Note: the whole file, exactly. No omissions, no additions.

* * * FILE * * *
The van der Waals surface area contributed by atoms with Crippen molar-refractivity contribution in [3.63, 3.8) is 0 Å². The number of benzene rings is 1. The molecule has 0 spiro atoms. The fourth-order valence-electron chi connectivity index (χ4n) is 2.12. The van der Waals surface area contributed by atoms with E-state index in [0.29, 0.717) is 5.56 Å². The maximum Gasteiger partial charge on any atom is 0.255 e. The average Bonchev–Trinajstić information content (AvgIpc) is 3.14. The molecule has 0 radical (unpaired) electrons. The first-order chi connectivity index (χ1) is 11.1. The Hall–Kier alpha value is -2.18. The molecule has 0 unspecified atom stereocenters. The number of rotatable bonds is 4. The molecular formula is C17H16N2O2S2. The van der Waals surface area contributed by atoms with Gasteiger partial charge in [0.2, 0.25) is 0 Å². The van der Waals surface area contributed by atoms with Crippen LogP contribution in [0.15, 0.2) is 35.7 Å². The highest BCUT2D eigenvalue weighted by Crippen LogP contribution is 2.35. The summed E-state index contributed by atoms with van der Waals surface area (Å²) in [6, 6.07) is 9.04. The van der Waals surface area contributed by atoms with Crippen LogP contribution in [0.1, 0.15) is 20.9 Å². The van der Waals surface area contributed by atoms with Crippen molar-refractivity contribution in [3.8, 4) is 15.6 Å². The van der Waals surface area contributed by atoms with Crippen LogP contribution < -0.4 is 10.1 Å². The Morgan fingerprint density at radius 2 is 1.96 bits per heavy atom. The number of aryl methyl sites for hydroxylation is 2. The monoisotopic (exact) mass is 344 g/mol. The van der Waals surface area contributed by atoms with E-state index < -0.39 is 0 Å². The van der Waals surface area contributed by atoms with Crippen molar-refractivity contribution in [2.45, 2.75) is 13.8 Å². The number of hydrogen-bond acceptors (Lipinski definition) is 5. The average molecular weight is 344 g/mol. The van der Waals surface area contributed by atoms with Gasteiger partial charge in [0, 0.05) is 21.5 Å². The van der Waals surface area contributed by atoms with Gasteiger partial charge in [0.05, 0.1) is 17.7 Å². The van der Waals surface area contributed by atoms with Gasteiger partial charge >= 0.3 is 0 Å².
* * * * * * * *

The van der Waals surface area contributed by atoms with Crippen molar-refractivity contribution in [3.63, 3.8) is 0 Å². The number of benzene rings is 1. The molecule has 0 spiro atoms. The fourth-order valence-electron chi connectivity index (χ4n) is 2.12. The van der Waals surface area contributed by atoms with E-state index in [0.29, 0.717) is 5.56 Å². The maximum Gasteiger partial charge on any atom is 0.255 e. The average Bonchev–Trinajstić information content (AvgIpc) is 3.14. The molecule has 0 radical (unpaired) electrons. The first-order chi connectivity index (χ1) is 11.1. The Hall–Kier alpha value is -2.18. The molecule has 0 unspecified atom stereocenters. The number of rotatable bonds is 4. The molecular formula is C17H16N2O2S2. The van der Waals surface area contributed by atoms with Gasteiger partial charge in [0.2, 0.25) is 0 Å². The van der Waals surface area contributed by atoms with Crippen LogP contribution in [0.15, 0.2) is 35.7 Å². The highest BCUT2D eigenvalue weighted by Crippen LogP contribution is 2.35. The summed E-state index contributed by atoms with van der Waals surface area (Å²) in [6, 6.07) is 9.04. The van der Waals surface area contributed by atoms with Crippen LogP contribution in [0.1, 0.15) is 20.9 Å². The van der Waals surface area contributed by atoms with Crippen molar-refractivity contribution in [3.8, 4) is 15.6 Å². The van der Waals surface area contributed by atoms with Crippen LogP contribution < -0.4 is 10.1 Å². The Morgan fingerprint density at radius 2 is 1.96 bits per heavy atom. The number of aryl methyl sites for hydroxylation is 2. The monoisotopic (exact) mass is 344 g/mol. The van der Waals surface area contributed by atoms with E-state index < -0.39 is 0 Å². The van der Waals surface area contributed by atoms with Crippen molar-refractivity contribution in [2.45, 2.75) is 13.8 Å². The number of hydrogen-bond acceptors (Lipinski definition) is 5. The average molecular weight is 344 g/mol. The van der Waals surface area contributed by atoms with Gasteiger partial charge in [0, 0.05) is 21.5 Å². The van der Waals surface area contributed by atoms with Gasteiger partial charge in [0.05, 0.1) is 17.7 Å². The van der Waals surface area contributed by atoms with Gasteiger partial charge >= 0.3 is 0 Å².